Sunday, November 14, 2021

Topps Cards That Should Have Been: 2014 Marlins


I will give Topps credit for a few things in 2014 regarding the Miami Marlins, who were still mostly bad at this point. They actually did make Marlins cards of Rafael Furcal, Donovan Solano, Randy Wolf and Reed Johnson, some fringe guys who, if they hadn't done flagship cards of them, I'd have to. 

However. It still left some very important work for me to do for 2014. VERY IMPORTANT WORK.

For instance. Two of their biggest rookies of the 2014 season came in after the cutoff. One of them has become one of the best catchers in baseball, and that's J.T. Realmuto. In 2014, he was still going by Jacob, and still trying to break in behind Jarrod Saltalamacchia. In 11 games, he hit .241 7 hits and 9 RBIs, not a bad ratio whatsoever. It was a prelude to the next several seasons of excellent catching and hitting we'd see from him.

Jeff Baker and Garrett Jones got cards as Marlins, but the guy who would actually get the 1st base job in Miami, Justin Bour, also didn't make the cutoff. He had a stronger rookie debut than Realmuto, with a .284 average, 11 RBIs and 21 hits in 49 games. His numbers would dilute over time with the Marlins and he was last spotted hitting .170 in the Korean leagues. 

As for another Marlins rookie who didn't make the cutoff, Anthony DeSclafani had 13 games as a Miami Marlin, which a lot of people forget after his tenures with the Reds and Giants. He started 5 games, and struggled in that position, with a 7.40 ERA and 2 losses. He'd fare better as a bullpen piece. After the season he'd be traded for Mat Latos, become an option in a dead Reds rotation, and the rest would be history. But he is one of those players whose early uniform is so unfamiliar that I wished Topps would have done something with it. 
Same with this guy. Like with Disco, Enrique Hernandez' Topps cards begin after his trade to a better market, in this case being Los Angeles, but Hernandez' time in Miami is thanks to a trade that brought Jake Marisnick and others to Houston. So already Topps missed his Astros tenure [and I'll get to that eventually], but they also missed his 18 games in Miami. Because he hadn't BECOME Kiké Hernandez yet, his numbers weren't great, he hit .175 with 6 RBIs and 2 homers, but his defensive numbers are what caught the eye of the Dodgers, and led them to trade for him when dealing Dee Gordon.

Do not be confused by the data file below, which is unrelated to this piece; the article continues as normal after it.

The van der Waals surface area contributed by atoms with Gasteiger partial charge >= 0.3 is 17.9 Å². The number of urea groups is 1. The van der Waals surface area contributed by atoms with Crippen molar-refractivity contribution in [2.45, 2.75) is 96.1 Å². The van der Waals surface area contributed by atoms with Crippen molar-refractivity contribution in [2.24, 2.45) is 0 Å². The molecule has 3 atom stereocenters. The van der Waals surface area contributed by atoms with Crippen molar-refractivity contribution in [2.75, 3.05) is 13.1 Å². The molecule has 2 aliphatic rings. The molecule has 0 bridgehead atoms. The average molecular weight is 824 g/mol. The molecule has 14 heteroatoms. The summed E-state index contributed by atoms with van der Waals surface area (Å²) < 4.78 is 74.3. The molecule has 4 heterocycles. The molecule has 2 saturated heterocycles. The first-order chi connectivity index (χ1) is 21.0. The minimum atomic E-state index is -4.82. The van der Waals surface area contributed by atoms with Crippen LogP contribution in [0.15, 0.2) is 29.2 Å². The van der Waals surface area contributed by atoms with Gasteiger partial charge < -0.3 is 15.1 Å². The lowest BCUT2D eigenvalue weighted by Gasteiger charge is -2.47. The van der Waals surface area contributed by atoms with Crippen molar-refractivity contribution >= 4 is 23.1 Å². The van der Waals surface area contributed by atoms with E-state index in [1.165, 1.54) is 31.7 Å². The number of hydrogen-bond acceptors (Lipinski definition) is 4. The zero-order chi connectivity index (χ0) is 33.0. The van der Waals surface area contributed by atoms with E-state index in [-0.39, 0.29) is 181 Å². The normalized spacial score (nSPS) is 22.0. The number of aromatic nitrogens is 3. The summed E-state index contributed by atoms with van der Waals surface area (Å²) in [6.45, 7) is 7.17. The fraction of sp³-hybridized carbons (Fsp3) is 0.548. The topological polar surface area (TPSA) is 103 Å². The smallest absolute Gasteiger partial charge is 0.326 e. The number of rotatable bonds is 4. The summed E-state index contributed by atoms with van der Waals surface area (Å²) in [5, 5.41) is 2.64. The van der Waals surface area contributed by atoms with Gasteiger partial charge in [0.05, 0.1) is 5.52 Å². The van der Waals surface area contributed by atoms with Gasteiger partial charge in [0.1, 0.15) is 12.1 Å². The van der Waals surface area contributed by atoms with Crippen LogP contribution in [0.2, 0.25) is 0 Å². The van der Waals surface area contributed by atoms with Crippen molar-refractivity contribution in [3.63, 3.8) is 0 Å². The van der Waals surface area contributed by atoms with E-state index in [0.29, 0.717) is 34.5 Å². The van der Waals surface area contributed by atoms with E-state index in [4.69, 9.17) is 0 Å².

Brad Hand had cards in the previous two Topps sets, so as he was settling into a role as a modest reliever, Topps thought they didn't need to make cards of him as often. So they missed Hand's 2014 season, where he had a 4.38 ERA and 67 Ks in 32 games, 16 of which were starts. Once he'd become a full time reliever he'd blossom, take the ninth, and, yes, get more Topps cards. 

With a visual as strange as this, you would think that Topps would have to put it in Update. Brad Penny, 2000s Marlins 2010s Marlins garb? I talked about seeing Xavier Nady in 2014-era Padres duds, this is just as strange. At 36, Penny was still pitching, though he was nowhere near as powerful as he was in the mid-2000s, and with a lack of great options, the Marlins did start Penny for 4 games. Honestly, his best numbers of the season were in these starts, with a 5.21 ERA and 2 wins. He'd yield 8 earned runs in 4 relief appearances, though, and that inconsistency would lead to his dismissal, and subsequent retirement. For a great career, especially as a Marlin, Brad Penny really should have had a Topps card in 2014. But, alas, he has one here.

Tomorrow, some very strange 2007 Mets that I have been waiting a while to post.

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